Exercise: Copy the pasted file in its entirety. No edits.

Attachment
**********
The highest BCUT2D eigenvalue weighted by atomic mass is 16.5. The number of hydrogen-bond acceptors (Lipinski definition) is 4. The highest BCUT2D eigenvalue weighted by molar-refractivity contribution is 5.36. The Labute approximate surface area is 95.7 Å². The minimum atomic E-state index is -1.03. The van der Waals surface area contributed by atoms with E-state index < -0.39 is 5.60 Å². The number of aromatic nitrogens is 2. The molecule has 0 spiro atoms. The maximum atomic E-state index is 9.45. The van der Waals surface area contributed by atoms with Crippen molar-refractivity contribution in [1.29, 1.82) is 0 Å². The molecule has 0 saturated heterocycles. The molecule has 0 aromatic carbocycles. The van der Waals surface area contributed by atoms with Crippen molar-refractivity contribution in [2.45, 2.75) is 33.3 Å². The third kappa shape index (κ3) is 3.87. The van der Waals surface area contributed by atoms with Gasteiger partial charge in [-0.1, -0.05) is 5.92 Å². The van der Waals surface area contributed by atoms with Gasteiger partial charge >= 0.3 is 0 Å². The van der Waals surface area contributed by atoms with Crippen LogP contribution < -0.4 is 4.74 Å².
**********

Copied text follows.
The highest BCUT2D eigenvalue weighted by atomic mass is 16.5. The number of hydrogen-bond acceptors (Lipinski definition) is 4. The highest BCUT2D eigenvalue weighted by molar-refractivity contribution is 5.36. The Labute approximate surface area is 95.7 Å². The minimum atomic E-state index is -1.03. The van der Waals surface area contributed by atoms with E-state index < -0.39 is 5.60 Å². The number of aromatic nitrogens is 2. The molecule has 0 spiro atoms. The maximum atomic E-state index is 9.45. The van der Waals surface area contributed by atoms with Crippen molar-refractivity contribution in [1.29, 1.82) is 0 Å². The molecule has 0 saturated heterocycles. The molecule has 0 aromatic carbocycles. The van der Waals surface area contributed by atoms with Crippen molar-refractivity contribution in [2.45, 2.75) is 33.3 Å². The third kappa shape index (κ3) is 3.87. The van der Waals surface area contributed by atoms with Gasteiger partial charge in [-0.1, -0.05) is 5.92 Å². The van der Waals surface area contributed by atoms with Gasteiger partial charge >= 0.3 is 0 Å². The van der Waals surface area contributed by atoms with Crippen LogP contribution < -0.4 is 4.74 Å².